It's time to stop all the hand-wringing over the impact of rising interest rates on financial stocks.
on Tuesday did exactly what most people expected, signaling that the first rate hike in three years is just around the corner. In the coming days, as Wall Street debates the Fed announcement, don't be surprised if bank and brokerage stocks continue their monthlong swoon, especially if the April jobs report comes in better than expected.
But a shrewd investor will resist Wall Street's inevitable lemming-like response to sell financial stocks of every stripe and instead will look for some bargains.
That's because even if the Fed moves gradually in raising interest rates, as most expect it will, the negative impact of a rate hike is already baked into the price of most financial stocks. Since early March, the Philadelphia KBW Bank Index has fallen 6%, while the Amex Broker Dealer Index is down 12%.
In fact, a slight rise in rates would be a welcome relief to most banks, which have seen their net interest margins squeezed by historically low interest rates. Low rates have reduced the profitability of banks' lending operations, because banks have little room to arbitrage the difference between their own borrowing costs and the interest rates they can charge borrowers.
While a rise in interest rates may be bad news for financial stocks in the short term, it could actually add to some firms' earnings. Higher earnings could come back as enhanced dividends, particularly as executives watch the yield spread between their stocks and government bonds widen appreciably.
"Many financial stocks are fairly valued now," says Michael Stead, a portfolio manager with Wells Capital Management who runs a financial services mutual fund.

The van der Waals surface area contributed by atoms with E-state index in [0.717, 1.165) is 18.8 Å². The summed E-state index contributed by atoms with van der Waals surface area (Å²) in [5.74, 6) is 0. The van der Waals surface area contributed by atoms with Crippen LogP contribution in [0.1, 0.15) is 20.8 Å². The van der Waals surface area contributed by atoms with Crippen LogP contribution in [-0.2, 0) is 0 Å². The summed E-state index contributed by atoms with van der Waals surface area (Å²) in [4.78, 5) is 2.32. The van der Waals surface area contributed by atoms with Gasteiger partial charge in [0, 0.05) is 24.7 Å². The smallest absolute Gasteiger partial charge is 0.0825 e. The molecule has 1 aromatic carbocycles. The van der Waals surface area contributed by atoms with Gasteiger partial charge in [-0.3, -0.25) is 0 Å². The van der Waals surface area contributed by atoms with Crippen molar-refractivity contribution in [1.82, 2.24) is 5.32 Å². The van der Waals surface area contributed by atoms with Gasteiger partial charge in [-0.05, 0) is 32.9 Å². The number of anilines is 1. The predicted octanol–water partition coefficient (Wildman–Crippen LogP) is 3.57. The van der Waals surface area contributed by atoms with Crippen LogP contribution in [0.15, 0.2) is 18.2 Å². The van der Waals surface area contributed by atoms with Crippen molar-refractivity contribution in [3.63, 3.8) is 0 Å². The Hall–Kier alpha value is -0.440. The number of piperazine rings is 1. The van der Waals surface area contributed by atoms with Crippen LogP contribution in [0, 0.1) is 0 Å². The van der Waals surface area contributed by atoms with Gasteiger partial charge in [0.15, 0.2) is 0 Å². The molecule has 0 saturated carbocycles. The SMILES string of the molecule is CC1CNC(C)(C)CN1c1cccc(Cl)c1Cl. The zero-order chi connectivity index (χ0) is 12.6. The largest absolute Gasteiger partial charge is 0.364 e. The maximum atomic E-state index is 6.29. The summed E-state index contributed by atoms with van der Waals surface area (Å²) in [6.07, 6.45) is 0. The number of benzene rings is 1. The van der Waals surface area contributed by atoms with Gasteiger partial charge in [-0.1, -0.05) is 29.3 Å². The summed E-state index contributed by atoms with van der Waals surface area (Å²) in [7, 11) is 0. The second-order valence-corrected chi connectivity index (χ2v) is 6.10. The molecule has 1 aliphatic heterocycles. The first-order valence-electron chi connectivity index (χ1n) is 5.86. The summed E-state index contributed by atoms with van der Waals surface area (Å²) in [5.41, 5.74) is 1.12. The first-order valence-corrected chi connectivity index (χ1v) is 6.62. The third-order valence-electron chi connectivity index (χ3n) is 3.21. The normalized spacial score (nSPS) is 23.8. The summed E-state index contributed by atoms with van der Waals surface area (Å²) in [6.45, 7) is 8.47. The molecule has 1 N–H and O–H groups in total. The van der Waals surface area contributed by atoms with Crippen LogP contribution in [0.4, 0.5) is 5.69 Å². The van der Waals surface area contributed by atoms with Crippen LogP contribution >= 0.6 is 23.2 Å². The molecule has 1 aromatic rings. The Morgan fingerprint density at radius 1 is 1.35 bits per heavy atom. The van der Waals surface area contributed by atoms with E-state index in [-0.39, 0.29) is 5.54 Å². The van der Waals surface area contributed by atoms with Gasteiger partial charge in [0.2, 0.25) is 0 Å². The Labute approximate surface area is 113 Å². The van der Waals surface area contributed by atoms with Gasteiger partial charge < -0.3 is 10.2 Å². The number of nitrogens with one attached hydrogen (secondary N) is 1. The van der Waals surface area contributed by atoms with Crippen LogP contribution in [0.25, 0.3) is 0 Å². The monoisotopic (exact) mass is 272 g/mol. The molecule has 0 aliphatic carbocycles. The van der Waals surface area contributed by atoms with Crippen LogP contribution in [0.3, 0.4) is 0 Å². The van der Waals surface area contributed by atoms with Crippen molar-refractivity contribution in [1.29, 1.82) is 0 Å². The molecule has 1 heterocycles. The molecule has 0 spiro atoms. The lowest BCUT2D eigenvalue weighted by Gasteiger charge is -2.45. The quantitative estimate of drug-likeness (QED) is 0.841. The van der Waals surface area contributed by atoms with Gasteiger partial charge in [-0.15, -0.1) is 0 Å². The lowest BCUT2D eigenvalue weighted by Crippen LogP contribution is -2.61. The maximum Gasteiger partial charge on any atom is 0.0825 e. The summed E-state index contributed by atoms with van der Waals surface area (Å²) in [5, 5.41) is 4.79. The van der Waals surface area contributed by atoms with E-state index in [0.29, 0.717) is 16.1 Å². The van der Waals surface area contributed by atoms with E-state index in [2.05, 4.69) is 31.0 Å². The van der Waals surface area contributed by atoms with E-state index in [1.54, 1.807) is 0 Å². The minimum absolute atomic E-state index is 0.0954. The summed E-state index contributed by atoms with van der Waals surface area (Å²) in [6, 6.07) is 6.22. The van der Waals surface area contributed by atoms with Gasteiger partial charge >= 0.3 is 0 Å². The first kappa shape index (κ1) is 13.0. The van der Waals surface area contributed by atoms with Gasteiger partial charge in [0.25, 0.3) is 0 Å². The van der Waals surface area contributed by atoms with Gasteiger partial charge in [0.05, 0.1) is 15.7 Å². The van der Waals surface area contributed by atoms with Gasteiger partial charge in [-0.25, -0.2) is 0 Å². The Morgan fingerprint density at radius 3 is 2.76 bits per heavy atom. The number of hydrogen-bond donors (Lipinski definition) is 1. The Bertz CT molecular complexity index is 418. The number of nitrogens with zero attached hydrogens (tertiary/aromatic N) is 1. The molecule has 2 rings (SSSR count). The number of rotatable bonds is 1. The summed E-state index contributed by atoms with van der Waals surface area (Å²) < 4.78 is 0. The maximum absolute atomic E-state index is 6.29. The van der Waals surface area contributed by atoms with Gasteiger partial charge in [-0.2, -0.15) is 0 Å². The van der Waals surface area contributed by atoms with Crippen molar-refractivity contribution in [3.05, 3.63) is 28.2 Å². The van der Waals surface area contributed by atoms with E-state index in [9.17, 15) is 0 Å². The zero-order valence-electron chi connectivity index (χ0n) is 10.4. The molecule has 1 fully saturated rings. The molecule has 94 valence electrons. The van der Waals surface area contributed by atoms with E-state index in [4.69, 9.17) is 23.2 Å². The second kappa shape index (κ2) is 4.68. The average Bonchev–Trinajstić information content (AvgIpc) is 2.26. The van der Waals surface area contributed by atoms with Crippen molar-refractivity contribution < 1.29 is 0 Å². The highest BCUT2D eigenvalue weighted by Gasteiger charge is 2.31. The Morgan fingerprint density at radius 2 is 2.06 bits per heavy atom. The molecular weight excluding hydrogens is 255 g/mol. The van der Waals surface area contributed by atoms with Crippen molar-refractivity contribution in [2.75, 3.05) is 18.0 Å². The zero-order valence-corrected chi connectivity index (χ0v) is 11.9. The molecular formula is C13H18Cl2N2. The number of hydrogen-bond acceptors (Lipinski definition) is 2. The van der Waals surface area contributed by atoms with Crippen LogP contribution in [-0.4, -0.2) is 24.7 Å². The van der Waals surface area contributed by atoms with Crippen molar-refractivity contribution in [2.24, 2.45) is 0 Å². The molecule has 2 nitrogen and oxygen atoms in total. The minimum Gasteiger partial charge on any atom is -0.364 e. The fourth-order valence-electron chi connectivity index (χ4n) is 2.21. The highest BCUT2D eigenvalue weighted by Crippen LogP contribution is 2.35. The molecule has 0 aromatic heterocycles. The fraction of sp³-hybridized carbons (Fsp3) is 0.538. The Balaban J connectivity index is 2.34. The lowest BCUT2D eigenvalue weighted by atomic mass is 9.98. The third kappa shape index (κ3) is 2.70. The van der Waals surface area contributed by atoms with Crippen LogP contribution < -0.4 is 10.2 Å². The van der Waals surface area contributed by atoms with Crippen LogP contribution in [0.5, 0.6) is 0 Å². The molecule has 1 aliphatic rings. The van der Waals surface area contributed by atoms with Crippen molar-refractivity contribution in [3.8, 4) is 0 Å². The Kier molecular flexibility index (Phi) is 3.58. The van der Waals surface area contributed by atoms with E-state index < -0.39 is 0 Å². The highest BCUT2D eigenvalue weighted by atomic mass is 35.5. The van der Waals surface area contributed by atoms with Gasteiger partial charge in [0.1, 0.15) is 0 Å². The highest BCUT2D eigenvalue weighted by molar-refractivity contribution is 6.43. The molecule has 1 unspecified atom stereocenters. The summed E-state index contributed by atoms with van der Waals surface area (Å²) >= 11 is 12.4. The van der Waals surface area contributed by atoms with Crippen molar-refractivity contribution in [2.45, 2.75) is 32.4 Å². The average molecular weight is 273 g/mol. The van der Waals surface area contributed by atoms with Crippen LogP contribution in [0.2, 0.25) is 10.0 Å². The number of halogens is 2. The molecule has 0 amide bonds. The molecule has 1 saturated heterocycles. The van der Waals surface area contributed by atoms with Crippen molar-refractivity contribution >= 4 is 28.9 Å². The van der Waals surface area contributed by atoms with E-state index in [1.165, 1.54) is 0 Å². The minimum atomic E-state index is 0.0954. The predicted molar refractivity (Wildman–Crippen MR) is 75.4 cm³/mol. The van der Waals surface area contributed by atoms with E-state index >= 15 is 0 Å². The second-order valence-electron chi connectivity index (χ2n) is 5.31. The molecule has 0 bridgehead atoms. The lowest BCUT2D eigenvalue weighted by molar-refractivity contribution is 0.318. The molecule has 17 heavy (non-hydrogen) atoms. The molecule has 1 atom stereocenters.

Six weeks ago, in preparation for a run on bank stocks, Stead raised his cash holdings to 10%, the maximum amount allowed under his fund's prospectus. But now he's ready to put some of that money back to work.
The money manager, who is prohibited from discussing particular stocks, says he's eyeing financial stocks that pay solid dividends. That's because even though Stead says another drop in financial stocks is unwarranted, he expects most of them to tread water for the next several months.
Stead's also focusing on banks that issue more adjustable rate mortgages than the fixed-rate variety. With the 30-year fixed-rate mortgage already pushing above 6%, Stead expects a surge in demand for adjustable-rate mortgages, because the interest rates are much lower in the early years.
comes about as close as any bank to a being a pure-play adjustable-rate mortgage lender. The savings and loan all but eschews the fixed-rate mortgage market. Almost all of the mortgages it issues are ARMs.
Investors also may want to avoid stocks of financial firms that are overly sensitive to interest rate swings, including ones with hefty portfolios of mortgage-backed securities, such as New Jersey's
. Rising interest rates tend to reduce the value of those investments.
David Hendler, an analyst with CreditSights, is worried that some banks, despite the Fed's telegraphing of its next move, may not be prepared for a rising rate environment. He worries that some financial firms did not take the proper steps to hedge themselves against the impact of rate hikes on their investment portfolios. And now it may be too late for them to do anything about it.
"There is a lot of risk-management hubris out there," says Hendler. "Banks have gotten fat and overly confident their ability to make offsetting trades."
Some of the banks Hendler says may be ill-prepared for a rising rate environment include
Hendler says that with regard to hedging interest rate exposure, he is most confident in
The time to buy or sell the financials as a block has passed. It's time for investors to put on their stock-picking caps.